Germanium is the third element that belongs to the periodic table's fourteenth column. It is classified under the metalloid group. The properties of the germanium element are similar to that of the other metalloids present in the periodic table, such as silicon and arsenic. There are 32 electrons and 32 protons in the germanium atoms with 4 valence electrons in its outer shell.
Clemens Winkler discovered the germanium element in the year 1886 in Germany. The word germanium derived its name from the word Germania, the Latin name for Germany. In this article, we are going to know about the important facts, applications and periodic table of germanium.
Important Facts about Germanium
Under certain standard conditions, the germanium element is a hard, shiny, silvery-grey solid with very brittleness. It is one of those few elements that expand when they are frozen or turn solid.
Since germanium is a metalloid, it consists of both qualities, i.e., metal and non-metal. Germanium has the electrical conductivity between an insulator and a conductor; therefore, it is also called a semiconductor. This characteristic of germanium has made it useful in the electronics field.
At room temperature, germanium does not react with oxygen but will form germanium dioxide when undergoing higher temperatures.
Image Showing Different Properties of Germanium Elements
Now let's see how focused you were while reading the above sections of the article. So answer the question. How many valence electrons does germanium have?
Yes, you answered correctly; germanium has 4 valence electrons in its outermost shell.
What Are Valence Electrons?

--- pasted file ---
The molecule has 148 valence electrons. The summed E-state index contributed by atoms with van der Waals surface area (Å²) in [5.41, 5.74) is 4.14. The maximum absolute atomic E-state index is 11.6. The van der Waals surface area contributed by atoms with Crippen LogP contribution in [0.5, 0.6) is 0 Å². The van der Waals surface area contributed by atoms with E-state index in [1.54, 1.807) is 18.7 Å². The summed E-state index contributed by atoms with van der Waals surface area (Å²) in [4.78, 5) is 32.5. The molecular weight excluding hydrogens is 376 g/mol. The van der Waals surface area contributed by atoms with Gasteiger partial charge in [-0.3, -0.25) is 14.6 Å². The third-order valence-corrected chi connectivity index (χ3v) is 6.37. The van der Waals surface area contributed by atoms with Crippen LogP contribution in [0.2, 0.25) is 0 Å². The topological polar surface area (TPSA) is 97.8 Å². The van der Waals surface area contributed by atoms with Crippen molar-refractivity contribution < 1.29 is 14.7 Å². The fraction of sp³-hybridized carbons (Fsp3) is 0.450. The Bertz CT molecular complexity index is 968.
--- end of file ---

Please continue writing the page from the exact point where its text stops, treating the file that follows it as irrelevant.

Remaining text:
Valence electrons are the outermost, or highest-energy electrons in an atom. The number of valence electrons defines what kind of element it is. They can participate in bonding and are essential to chemical bonds which hold atoms together in molecules.
The electronic configuration of Germanium is 1s2 2s2 2p6 3s2 3p2 3d10. This shows that to complete the last shell, germanium has 4 less electrons. Therefore, the valence electrons of Germanium is 4.
The Germanium Element
Germanium is an extremely rare element that is found in the earth's crust. Although some minerals contain a fair amount of germanium, such elements are germanite and argyrodite. These all are too rare to be mined. From the germanium used by the industries, the majority of it is produced as a byproduct of mining the compound sphalerite zinc ore, where it is found in very small traces.
Germanium has quite similar properties to silicon. Germanium is stable in air and water and is not affected by any alkalis and acids, except for nitric acid. Now so many other substances are also used as semiconductors. Still, germanium remains of primary importance in the manufacture of transistors and components for the devices like rectifiers and photocells.
Image Showing What Germanium Looks Like
From Winkler's home country Germany, the element germanium got its name. Germanium has a total of five naturally occurring isotopes. The most common form of those five is Germanium-74. Germanium atoms have 32 electrons with a shell structure of 2.8. 18.4.
As we know, germanium is a semiconductor, this pure element was commonly doped with arsenic, gallium or some other elements and used as a transistor in several electronic applications. However, today many other semiconductors have replaced it. Germanium oxide shows a high index of refraction and dispersion. The germanium element is a very pure metal which has low density. It is then advantageous for electronic applications and semiconductors.